The Skirts of the Forest

The Skirts of the Forest



David Cox (1783-1859)
The Skirts of the Forest

With a upright tree study verso
Watercolour over black chalk
48.5 by 68.3 cm., 19 by 26 ¾ in.

Arkwright Family, Hampton Court, Herefordshire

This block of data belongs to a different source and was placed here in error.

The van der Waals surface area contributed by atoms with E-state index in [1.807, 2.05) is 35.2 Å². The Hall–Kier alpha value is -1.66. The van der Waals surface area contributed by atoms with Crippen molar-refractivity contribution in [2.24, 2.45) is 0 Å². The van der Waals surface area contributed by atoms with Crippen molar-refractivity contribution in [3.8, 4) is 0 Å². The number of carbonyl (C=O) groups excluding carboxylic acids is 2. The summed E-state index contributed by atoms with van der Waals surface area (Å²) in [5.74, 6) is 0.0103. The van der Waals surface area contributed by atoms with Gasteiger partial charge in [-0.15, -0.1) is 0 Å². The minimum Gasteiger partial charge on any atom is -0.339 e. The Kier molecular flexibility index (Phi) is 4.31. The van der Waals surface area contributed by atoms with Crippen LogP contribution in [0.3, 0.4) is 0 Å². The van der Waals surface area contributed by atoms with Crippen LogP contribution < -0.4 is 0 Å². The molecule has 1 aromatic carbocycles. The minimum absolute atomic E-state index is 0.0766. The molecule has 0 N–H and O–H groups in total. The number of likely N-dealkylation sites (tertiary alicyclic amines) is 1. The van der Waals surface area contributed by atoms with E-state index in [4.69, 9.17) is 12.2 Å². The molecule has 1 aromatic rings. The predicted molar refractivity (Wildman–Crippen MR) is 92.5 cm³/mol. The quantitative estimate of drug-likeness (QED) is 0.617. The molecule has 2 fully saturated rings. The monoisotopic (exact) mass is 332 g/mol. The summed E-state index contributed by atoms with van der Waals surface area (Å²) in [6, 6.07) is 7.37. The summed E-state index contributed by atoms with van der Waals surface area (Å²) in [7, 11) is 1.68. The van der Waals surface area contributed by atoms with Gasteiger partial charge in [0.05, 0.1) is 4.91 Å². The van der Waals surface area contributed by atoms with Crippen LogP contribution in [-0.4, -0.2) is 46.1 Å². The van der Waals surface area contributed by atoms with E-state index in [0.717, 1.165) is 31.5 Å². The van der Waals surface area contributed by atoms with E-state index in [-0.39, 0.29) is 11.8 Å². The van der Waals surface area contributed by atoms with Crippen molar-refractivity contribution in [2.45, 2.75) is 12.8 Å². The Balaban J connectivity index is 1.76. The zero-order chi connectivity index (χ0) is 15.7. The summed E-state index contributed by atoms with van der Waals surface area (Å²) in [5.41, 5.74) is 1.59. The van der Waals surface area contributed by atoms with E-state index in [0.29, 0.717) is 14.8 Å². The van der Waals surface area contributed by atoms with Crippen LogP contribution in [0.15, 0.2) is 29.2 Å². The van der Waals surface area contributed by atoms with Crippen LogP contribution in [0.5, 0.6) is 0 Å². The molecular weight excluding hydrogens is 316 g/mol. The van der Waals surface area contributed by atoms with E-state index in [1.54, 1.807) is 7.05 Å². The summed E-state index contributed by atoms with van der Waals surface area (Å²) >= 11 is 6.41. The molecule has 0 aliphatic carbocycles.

This is a study for one Cox's favourite subjects of the 1850s which he drew on a number of occasions. This version is more of a sketch and omits the figures in other versions. A related subject in the Birmingham Museum Art Gallery is titled `The Frightened Flock' and includes a farmer in the foreground chasing sheep and his sheepdog who are disappearing down the hill to the back left. N. Neal Solly in his biography of Cox describes a related picture as follows: `It represents part of old Sherwood Forest, a wild and grand subject, finely treated. There is a group of wide-spreading oaks on the left-hand side, one with a noble grey stem in the immediate foreground….. a purple distance is seen rather high up in the picture, and the sky is low toned and grey; it is not so brilliant as some of his earlier works, but it is free and impressive.' (N. Neil Solly, Memoir of the Life of David Cox, 1873, reprinted 1973, p.201).